4.    What a real privilege it truly is to go back and re-observe a double star I successfully separated in September 2020. KR 4 is an uncertain double star whose magnitudes are: A = 8.2. B = 9.4. Sep = 2.2”. PA = 180˚. In 2020 I required 225X to see a black gap between the 2 stars. But on Saturday night I had no difficulty splitting KR 4 at a mere 112X! I must say the view was intensely beautiful. I did increase to 140X and 167X of course. I found A to be a yellow-white F0 star. While B was white. My seeing conditions must have been not so great in 2020. I was completely astounded by the sheer beauty of this double. KR stands for Adalbert Kruger (1832-1896). 

5.    Finally I come to an amazing and seemingly difficult double star which I failed miserably to separate during the autumn of 2020. STT 1 is an uncertain double star with magnitudes: A = 7.5. B = 9.5. Sep = 1.6”. PA = 212˚. It sits very near to the wonderful triple star STF 3053. Fred on www.cloudynights.com  issued me a personal challenge to revisit STT 1. I simply don’t understand why it would not split for me last time. But I have waited patiently to give it another go and I had already discovered my sky was exceedingly good this time round. Considering a full delta magnitude of 2 and a separation of 1.6” I was greatly surprised I could see the secondary touching the primary at 112X. Complete separation was to be had at 140X with my trusty TMB 8mm eyepiece. I spoiled myself further at 167X and 225X. The 2 stars revealed their whiteness without any problem whatsoever with a splendid and tiny amount of black space within these stunning jewels!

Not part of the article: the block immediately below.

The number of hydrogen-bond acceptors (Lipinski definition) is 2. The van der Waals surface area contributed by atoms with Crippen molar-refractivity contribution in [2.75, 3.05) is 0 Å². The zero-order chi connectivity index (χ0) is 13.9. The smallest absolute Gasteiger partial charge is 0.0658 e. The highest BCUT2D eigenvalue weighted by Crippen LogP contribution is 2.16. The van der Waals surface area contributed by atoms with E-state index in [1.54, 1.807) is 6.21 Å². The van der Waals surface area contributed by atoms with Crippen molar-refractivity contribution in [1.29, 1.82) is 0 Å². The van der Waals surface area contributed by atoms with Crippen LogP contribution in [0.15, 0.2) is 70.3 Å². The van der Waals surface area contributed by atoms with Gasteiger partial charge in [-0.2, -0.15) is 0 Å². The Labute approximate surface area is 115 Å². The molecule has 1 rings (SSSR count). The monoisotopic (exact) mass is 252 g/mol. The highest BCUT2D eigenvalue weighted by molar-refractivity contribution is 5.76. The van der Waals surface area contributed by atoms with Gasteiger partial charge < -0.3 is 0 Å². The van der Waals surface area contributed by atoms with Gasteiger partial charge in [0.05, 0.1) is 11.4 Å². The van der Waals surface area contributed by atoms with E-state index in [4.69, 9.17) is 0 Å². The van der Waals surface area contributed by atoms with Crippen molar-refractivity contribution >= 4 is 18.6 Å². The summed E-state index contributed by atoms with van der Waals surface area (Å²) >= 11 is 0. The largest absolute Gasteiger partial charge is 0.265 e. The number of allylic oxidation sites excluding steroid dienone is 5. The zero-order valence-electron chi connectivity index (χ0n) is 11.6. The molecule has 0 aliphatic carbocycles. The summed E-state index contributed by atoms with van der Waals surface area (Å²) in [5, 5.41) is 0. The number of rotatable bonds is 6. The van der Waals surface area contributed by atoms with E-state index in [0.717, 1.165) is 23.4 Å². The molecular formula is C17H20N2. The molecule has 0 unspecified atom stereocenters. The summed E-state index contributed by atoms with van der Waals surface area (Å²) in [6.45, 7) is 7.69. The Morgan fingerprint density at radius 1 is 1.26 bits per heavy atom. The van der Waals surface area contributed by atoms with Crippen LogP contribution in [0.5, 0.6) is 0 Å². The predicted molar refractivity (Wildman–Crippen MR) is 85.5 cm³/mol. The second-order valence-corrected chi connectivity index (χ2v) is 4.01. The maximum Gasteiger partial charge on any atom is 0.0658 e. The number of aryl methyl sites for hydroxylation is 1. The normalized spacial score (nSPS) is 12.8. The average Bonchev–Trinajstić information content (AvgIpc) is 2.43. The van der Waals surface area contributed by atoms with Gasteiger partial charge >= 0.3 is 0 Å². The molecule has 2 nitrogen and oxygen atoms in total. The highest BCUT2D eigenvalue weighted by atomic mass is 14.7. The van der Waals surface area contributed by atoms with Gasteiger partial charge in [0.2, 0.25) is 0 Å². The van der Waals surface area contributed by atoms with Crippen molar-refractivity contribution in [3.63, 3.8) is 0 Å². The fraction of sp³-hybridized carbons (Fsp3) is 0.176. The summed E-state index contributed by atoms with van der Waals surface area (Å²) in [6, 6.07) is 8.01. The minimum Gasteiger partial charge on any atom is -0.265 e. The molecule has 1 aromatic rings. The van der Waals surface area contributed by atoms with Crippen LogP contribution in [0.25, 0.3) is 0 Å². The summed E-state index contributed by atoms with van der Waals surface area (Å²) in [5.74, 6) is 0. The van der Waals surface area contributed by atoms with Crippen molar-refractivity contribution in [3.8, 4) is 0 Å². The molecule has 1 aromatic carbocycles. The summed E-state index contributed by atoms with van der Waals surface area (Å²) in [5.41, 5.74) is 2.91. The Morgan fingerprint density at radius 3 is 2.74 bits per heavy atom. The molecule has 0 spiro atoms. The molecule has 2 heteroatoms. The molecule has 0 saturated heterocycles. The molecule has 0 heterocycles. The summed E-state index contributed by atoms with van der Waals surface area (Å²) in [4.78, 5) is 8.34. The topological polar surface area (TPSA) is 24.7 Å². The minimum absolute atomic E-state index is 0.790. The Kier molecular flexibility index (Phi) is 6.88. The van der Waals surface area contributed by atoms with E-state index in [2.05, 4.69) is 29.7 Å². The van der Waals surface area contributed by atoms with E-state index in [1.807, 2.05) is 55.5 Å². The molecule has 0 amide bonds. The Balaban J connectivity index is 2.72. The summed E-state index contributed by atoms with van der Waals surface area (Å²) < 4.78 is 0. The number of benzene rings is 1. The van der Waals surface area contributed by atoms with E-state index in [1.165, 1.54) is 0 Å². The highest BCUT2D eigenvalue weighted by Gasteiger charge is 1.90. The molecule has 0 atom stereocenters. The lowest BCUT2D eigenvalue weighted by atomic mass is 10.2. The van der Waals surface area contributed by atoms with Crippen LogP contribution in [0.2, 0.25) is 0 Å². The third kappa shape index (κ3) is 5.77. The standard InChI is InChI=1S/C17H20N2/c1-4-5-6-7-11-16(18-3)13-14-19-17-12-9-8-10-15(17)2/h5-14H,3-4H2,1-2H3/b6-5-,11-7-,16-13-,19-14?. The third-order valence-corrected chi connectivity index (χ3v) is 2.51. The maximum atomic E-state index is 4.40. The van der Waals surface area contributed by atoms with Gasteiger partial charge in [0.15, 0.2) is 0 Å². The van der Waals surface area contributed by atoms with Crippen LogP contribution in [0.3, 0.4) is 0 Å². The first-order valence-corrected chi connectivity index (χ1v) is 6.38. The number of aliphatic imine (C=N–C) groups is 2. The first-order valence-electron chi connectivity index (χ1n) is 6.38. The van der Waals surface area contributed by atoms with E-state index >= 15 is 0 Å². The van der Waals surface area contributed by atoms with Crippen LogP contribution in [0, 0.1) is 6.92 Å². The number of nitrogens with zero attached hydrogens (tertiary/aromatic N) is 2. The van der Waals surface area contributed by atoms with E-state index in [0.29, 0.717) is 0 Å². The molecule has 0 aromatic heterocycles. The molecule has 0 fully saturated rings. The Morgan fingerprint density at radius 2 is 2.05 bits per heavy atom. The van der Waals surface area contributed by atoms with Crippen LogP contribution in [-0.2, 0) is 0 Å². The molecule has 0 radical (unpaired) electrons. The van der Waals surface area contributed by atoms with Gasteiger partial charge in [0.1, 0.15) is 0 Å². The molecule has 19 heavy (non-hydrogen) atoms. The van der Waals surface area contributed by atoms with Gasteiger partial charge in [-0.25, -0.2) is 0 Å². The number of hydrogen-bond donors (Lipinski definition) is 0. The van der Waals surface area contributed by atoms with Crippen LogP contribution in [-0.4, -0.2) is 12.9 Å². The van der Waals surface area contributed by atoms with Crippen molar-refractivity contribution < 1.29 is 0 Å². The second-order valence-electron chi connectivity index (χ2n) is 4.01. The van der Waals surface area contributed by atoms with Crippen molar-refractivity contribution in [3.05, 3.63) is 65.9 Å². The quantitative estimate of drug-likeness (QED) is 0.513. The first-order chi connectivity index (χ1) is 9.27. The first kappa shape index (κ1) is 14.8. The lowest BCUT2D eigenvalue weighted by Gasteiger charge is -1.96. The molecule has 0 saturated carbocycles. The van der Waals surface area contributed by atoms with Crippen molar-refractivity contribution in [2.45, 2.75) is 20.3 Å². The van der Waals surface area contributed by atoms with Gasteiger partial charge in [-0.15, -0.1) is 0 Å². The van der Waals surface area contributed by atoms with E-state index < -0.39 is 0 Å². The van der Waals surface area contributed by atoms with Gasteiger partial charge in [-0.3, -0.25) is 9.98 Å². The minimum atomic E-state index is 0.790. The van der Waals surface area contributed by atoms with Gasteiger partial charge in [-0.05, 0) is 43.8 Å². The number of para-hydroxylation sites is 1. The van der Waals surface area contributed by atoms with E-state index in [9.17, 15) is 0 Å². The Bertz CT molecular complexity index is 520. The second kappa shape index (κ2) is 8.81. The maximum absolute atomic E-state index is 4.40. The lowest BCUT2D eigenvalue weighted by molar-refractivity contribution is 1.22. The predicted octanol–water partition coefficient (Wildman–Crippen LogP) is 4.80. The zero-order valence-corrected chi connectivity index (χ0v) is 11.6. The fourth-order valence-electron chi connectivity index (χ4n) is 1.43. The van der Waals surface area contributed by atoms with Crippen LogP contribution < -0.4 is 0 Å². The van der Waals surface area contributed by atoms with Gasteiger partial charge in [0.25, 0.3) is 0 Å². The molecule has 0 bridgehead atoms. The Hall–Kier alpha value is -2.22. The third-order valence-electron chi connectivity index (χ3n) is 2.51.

Thank you for reading this report. 

Comments, questions and corrections are very welcome. 

Clear skies to you all from Aubrey.         

    
 
The following user(s) said Thank You: michael_murphy, Fermidox, Until_then-Goodnight!
Last edit: 3 weeks 6 days ago by flt158.
3 weeks 6 days ago #110548

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Replied by Until_then-Goodnight! on topic Observations - 21/08/21

Hello Aubrey,

What terrific observational report from you... So many wonderful details and facts. A big congratulations on reaching carbon star 106 - that's some going. I must also congratulate you on managing to split STT 1 during your observational session. In terms the eyepiece you used to split it, what does TMB stand for? It seems like a real performer for you. 

Kindest regards, 

Darren. 
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Replied by flt158 on topic Observations - 21/08/21

Hello, Darren. 

Thank you very much for your very kind comments!
I'm delighted to inform you that TMB stands for Thomas M Back who died very suddenly at the age of 50 in 2007.
By the way, I should have said STT stands for Otto Struve who died an old man in 1963. 

Clear skies from Aubrey.   
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Replied by Until_then-Goodnight! on topic Observations - 21/08/21

Hi Aubrey,

Very many thanks for posting those details about the eyepiece...much appreciated!

Chat soon, 
Darren.